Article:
Keywords are the terms your ideal client is plugging into Google or another search engine when she needs an answer. “How to start a Business from Home” and “How to build a business with children while Homeschooling” and “How to use Pinterest for Lead Generation?” are all examples of keywords.
Knowing the keywords you’d like to be known for is crucial for attracting “organic” traffic to your site, but that’s only one part. You also need to use your keywords strategically.
Page Titles or Subjects
I know it's tempting to use cute, clever blog post titles, keep this in mind: The subject is the keyword field to which Google and other search providers give the most weight. Don’t waste that space with a clever turn of phrase. Instead, be clear and concise, say exactly what your article or post is about, and strategically use your keywords.
Everyone today is in a hurry and has very short attention spans. We rarely read an entire article from start to finish. Instead, we “skim” it for the most important points before deciding if we want to invest the time in a more complete reading. If your post or article is more than a few paragraphs long, be sure to include sub-headings to give the skimmers an overview.
Not only are you providing time-pressed visitors a birds-eye view but sub-headings also tell the search engines what your content is about. Be sure to use your keywords strategically in your sub-headings so Google (and others) know how to classify your posts.
Image Titles and File Names
Search for nearly anything on Google, and you’ll see images appear at the top of the search results. These images will almost always have file names and titles that correspond to the keyword you’ve searched.
You can—and should—make use of your chosen keywords by naming any images appropriately and setting the titles and alt attributes to clearly describe what the image is.
(When I learned that I was like ‘How cool' there are Hidden keywords everywhere!!)
The meta description is the small amount of text that shows up below a listing in Google and other search engines. With WordPress, you can either let a meta description appear or use a plugin such as WordPress SEO by Yoast or let Google decide what to use.
While the meta description itself has no weight when it comes to your search results placement, it can have a great deal of impact on whether or not someone clicks through to your site. Take care to write a compelling description that contains the keyword you want to be found for.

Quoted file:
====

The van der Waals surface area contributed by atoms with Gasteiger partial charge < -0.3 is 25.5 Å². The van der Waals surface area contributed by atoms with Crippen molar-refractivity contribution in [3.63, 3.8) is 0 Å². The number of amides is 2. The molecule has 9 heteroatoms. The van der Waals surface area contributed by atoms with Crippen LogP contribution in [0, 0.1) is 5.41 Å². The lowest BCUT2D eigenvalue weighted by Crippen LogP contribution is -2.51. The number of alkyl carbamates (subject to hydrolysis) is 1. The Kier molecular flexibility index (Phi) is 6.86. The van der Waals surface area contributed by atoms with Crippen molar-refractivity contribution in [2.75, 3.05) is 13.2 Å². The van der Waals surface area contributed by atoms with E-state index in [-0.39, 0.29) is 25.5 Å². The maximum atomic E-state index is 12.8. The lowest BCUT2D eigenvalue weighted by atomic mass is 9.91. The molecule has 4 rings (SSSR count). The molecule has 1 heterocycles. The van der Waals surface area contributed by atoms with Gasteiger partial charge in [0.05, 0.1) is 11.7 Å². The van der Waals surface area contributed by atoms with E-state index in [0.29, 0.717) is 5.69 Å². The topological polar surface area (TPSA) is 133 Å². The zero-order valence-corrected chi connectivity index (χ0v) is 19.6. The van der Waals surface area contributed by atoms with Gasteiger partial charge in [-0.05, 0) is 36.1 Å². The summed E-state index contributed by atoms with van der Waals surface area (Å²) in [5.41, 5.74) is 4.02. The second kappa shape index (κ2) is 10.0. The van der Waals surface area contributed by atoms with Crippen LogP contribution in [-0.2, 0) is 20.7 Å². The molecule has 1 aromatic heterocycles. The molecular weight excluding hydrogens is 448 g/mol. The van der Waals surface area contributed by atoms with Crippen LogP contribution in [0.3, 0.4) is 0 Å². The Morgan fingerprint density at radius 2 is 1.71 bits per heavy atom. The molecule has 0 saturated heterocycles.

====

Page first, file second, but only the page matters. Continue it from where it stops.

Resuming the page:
As you’re creating new blog posts and pages on your site, it’s a good idea to link from one to another. This serves two purposes: it helps readers learn more about a subject, and it helps the search engines find and explore other content on your site. In both cases, it’s helpful to use keywords as the “anchor text” for these links. It’s a clear declaration to both human and non-human readers that the content linked to is about a specific subject.
It should go without saying that including keywords in your content is important not only for search engines but for readers, too. But don’t make the mistake of using the same phrase over and over again. Keyword stuffing might seem like a good idea, but if it makes the material boring and unreadable it defeats the point of a blog post, and doing so will turn your readers off.
Instead, use variations of your keyword throughout the text of your article. You won’t bore your readers, plus you’ll reinforce your main point with the search engines, which are now smart enough to recognize synonyms and rank your content accordingly.
Don’t worry if you don’t get your SEO perfect right out of the gate. It can take time to properly optimize a website for search—and some would argue that it’s a never-ending job—but do keep these 6 areas in mind for every post you make and your site will be much easier to find in a search.
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To your success,
Heidi J Albertson
PS. If you're looking to create that blog that brings you 20 – 100 leads a day check out this training #1 Blog Training Course.
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